Clarithromycin for days3

Weight-based for 1 month to 11 years:

Under 8 kg: 7.5mg/kg po BD

8 to 11 kg: 62.5mg po BD

12 to 19 kg: 125mg po BD

20 to 29 kg: 187.5mg po BD

30 to 40 kg: 250mg po BD

12 years to 17 years: 500mg po BD

OR

Erythromycin (if pregnant)3

8 years-17 years: 250mg-500mg po QDS3

Click here for a link to South Central Antimicrobial Network (SCAN) Guidelines for Antibiotic Prescribing in the Community.

Click here for tips for antibiotic prescribing in children and the evidence base supporting them

Last updated

Jan 2024

Insect bites

When to treat

Most insect bites or stings will not need antibiotics.1

Consider advising or prescribing antihistamines in patients over 1 year old to help relieve itching.1,2

Do NOT offer antibiotics if there are no signs or symptoms of infections.1,2

If signs of symptoms of infection see Cellulitis & Impetigo (CHILDREN)

References

1. NICE. Insect bites and stings: antimicrobial prescribing. [NG182]. September 2020. Accessed at LINK 2/23

2. Antibiotic and diagnostic quick reference tools: Summary of antimicrobial prescribing guidance – managing common infections. RCGP Learning. Accessed at LINK 02/23

Click here for a link to South Central Antimicrobial Network (SCAN) Guidelines for Antibiotic Prescribing in the Community.

Click here for tips for antibiotic prescribing in children and the evidence base supporting them

Last updated

Jan 2024

Lymphadenitis

When to treat

If cervical lymphadenopathy is bilateral, non-erythematous, non- tender, with node size less than 3cm, and child systemically well, consider a no treatment, watchful waiting approach.

Low threshold for treatment if child immunocompromised. 

If child is systemically unwell with cervical lymphadenitis symptoms, this is suggestive of acute bacterial cause - treat with antibiotics.3

RED FLAGS requiring an URGENT review and ENT input:
    • Stertor or stridor suggesting airway obstruction
    • Difficulty swallowing/drooling
    • Muffled speech
    • Torticollis (can occur in minor infections but potential sign of retropharyngeal infection)
    • Severe respiratory distress
    • Haemodynamic instability / sepsis (may require urgent source control)
Safety netting

Provide verbal and written advice

Treatment choices

For children aged 5 years and over requiring treatment with antibiotics, consider prescribing tablets/capsules and signposting to pill swallowing information on the Healthier Together website or Medicines for Children website. If the child is unable to swallow the tablets/capsules see the advice from Specialist Pharmacy Service (SPS) about using solid oral dosage form antibiotics in children (https://www.sps.nhs.uk/articles/using-solid-oral-dosage-form-antibiotics-in-children/). 

If mild/moderate infection

Cefalexin3 for 7 days* 

1 month-11 months: 125mg po BD1

1 year-4 years: 125mg po TDS1

5 years-11 years: 250mg po TDS1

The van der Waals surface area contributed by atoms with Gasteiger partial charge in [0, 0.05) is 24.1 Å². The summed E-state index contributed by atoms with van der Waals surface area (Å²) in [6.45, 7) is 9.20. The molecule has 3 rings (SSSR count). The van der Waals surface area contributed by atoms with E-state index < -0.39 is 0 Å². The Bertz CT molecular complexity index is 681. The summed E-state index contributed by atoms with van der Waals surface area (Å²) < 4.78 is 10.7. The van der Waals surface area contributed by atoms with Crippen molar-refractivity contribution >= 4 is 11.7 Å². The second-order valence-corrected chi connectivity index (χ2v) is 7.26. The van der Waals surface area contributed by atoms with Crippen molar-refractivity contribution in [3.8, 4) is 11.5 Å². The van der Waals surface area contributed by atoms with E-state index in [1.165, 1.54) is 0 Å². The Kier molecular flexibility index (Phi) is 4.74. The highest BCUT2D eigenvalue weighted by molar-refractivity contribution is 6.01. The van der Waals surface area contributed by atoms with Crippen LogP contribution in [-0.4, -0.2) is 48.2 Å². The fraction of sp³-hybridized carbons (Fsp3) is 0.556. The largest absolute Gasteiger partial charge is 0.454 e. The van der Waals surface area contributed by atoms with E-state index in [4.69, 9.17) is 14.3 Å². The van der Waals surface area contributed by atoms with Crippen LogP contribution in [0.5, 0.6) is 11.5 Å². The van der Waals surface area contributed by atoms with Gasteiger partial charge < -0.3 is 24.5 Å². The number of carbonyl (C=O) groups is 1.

12 years and over: 500mg po BD-TDS1

If allergic to penicillin - NOTE: incorrectly labelling a child with a penicillin allergy has a lifelong impact on mortality and morbidity (click here for information on correctly applying penicillin labels in children) 

Clarithromycin1,3 for 7 days

Weight-based for 1 month to 11 years:

Under 8 kg: 7.5mg/kg po BD

8-11 kg: 62.5mg po BD

12-19 kg: 125mg po BD

20-29 kg: 187.5mg po BD

30-40 kg: 250mg po BD

12 years - 17 years: 500mg po BD

Cautions

Aim to use an antibiotic that minimises dosing frequency and is palatable (if suspension prescribed) to optimise adherence.

* These medications can be implicated in C. diff infection. However, this is extremely rare in children. See Foreword if more information is needed.

References

1.      BNFc accessed at LINK 02/23

2.      Malhotra-Kumar S, Lammens C, Coenen S, Van Herck K, Goossens H. Effect of azithromycin and clarithromycin therapy on pharyngeal carriage of macrolide-resistant streptococci in healthy volunteers: a randomised, double-blind, placebo-controlled study. Lancet. 2007 Feb 10;369(9560):482-90 LINK

3.      Antimicrobial paediatric prescribing summary for hospitals; UK PAS group LINK last updated 2/22, accessed 02/23

Click here for a link to South Central Antimicrobial Network (SCAN) Guidelines for Antibiotic Prescribing in the Community.

Click here for tips for antibiotic prescribing in children and the evidence base supporting them

Last updated

Jan 2024

Otitis Externa

When to treat

If cellulitis and disease extending outside ear canal, start oral antibiotics based on sensitivities and arrange urgent ENT review.

Treatment choices

For children aged 5 years and over requiring treatment with systemic antibiotics, consider prescribing tablets/capsules and signposting to pill swallowing information on the Healthier Together website or Medicines for Children website. If the child is unable to swallow the tablets/capsules see the advice from Specialist Pharmacy Service (SPS) about using solid oral dosage form antibiotics in children (https://www.sps.nhs.uk/articles/using-solid-oral-dosage-form-antibiotics-in-children/). 

First line

Ear spray Acetic acid 2% (EarCalm spray®) ONE spray TDS for 7 days1 (unlicensed use)

Analgesia for pain relief and apply localised heat (such as a warm flannel)1,3

Second line

Aminoglycoside + steroid (contraindicated in perforated tympanic membrane):3

Neomycin + steroid ear drops / spray:

Drops: Betnesol-N® , Otosporin® THREE drops TDS for 7 - 14 days (or equivalent generic product). See BNFc for duration for each product.

Spray (only licensed for children 2 years and over): Otomize® ear spray ONE spray TDS for 7 - 14 days